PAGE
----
The University of Louisiana at Lafayette is hosting a traveling Holocaust exhibit at the Edith Garland Dupré Library. The exhibit is titled “Americans and the Holocaust” and is sponsored by the U.S. Holocaust Memorial Museum and the American Library Association.
According to the UL Lafayette website, the traveling exhibit displays the impact the Holocaust had on the United States, and what shaped Americans’ response to Nazism and World War II.
The exhibit will be on display at the Dupré Library from Nov. 9 to Dec. 8. According to the United States Holocaust Memorial Museum website, the exhibit will specifically address American responsibilities in the Holocaust, and how citizens and important figures sought to create change and combat antisemitism, despite rescue not being a priority for the U.S. government.
Head of User Engagement and Instruction Librarian Tiffany Ellis described what events and material the exhibit covers.
“It talks about the Olympics and how that affected how Americans thought about the Holocaust and war, it talks about Pearl Harbor, looks at different newspaper articles and primary sources that show what Americans were being told by the media,” Ellis said.
Zack Stein, head of Special Collections at Dupré Library, also explained how the exhibit portrays contrasting perspectives from famous Americans on the Holocaust.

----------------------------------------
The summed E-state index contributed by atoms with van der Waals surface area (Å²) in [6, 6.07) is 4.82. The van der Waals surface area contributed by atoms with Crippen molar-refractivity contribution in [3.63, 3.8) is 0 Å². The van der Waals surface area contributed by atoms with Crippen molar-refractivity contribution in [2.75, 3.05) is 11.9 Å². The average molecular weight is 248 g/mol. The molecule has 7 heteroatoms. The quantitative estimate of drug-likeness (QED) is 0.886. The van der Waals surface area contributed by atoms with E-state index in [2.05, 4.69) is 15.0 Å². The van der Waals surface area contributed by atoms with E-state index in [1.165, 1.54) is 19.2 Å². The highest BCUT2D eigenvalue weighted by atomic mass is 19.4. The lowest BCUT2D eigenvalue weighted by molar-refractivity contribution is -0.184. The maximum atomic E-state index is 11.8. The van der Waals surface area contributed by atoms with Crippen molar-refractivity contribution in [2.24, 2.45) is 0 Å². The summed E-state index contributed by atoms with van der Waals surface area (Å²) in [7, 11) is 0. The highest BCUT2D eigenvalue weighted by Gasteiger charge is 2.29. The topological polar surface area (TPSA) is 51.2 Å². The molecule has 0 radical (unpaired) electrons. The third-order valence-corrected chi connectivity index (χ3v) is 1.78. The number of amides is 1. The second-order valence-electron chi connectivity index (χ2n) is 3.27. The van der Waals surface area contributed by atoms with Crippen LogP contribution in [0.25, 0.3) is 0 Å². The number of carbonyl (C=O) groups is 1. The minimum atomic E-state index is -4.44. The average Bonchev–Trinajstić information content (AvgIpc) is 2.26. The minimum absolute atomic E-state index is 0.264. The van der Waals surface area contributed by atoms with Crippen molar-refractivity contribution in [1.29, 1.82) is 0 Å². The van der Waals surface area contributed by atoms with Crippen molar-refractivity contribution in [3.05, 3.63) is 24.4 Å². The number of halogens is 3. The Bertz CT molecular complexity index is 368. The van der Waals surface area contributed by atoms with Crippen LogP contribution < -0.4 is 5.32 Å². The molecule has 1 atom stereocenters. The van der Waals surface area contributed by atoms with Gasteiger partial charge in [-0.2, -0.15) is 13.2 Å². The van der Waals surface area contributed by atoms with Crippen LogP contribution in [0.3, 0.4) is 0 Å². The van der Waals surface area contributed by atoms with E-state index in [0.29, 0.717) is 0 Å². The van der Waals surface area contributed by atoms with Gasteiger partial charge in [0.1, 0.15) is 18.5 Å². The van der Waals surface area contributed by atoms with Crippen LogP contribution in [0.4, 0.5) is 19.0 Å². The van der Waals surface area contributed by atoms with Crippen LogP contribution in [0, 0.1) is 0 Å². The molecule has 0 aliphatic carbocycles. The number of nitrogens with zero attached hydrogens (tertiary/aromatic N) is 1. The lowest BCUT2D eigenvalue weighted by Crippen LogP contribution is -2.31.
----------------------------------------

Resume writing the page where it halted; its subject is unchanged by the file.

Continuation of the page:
“It shows how certain celebrities react as well. There’s one panel that shows Charles Lindbergh who was famously antisemitic, but I believe in that same panel, they show Dr. Seuss drawings attacking Nazism. There’s even a panel that shows how Hollywood portrayed the events of World War II,” Stein said.
According to Ellis, along with the exhibit there will be several events, including a speech by a Holocaust survivor, a film screening of the three-part documentary “The U.S. and the Holocaust,” a teacher workshop to encourage ideas for Holocaust education and a book discussion on people leaving America and returning to Europe in order to fight in the war.
Richard Frankel, a professor of history at UL Lafayette, will be giving a speech at the exhibit. Frankel teaches classes on modern Germany, the Holocaust and German history. He gave an explanation of how his speech specifically highlights acts of antisemitism in the United States.
“I thought I would look at examples of antisemitic violence in both Germany and the United States, but with a little more emphasis on the United States because that’s less well known… it’s lots of examples of individual outbreaks of violence and small groups attacking Jews at different times,” Frankel said.
Frankel also highlighted how the exhibit offers a great opportunity for the Lafayette community to stay aware of the Holocaust and acts of ethnic violence.
“It is a great opportunity and awareness of the Holocaust here is growing… awareness works towards realizing the importance of tolerance and moving away from racism and violence and so forth,” Frankel said.
For more information on the “Americans and the Holocaust” exhibit, visit UL Lafayette’s website, as well as the United States Holocaust Memorial Museum web page.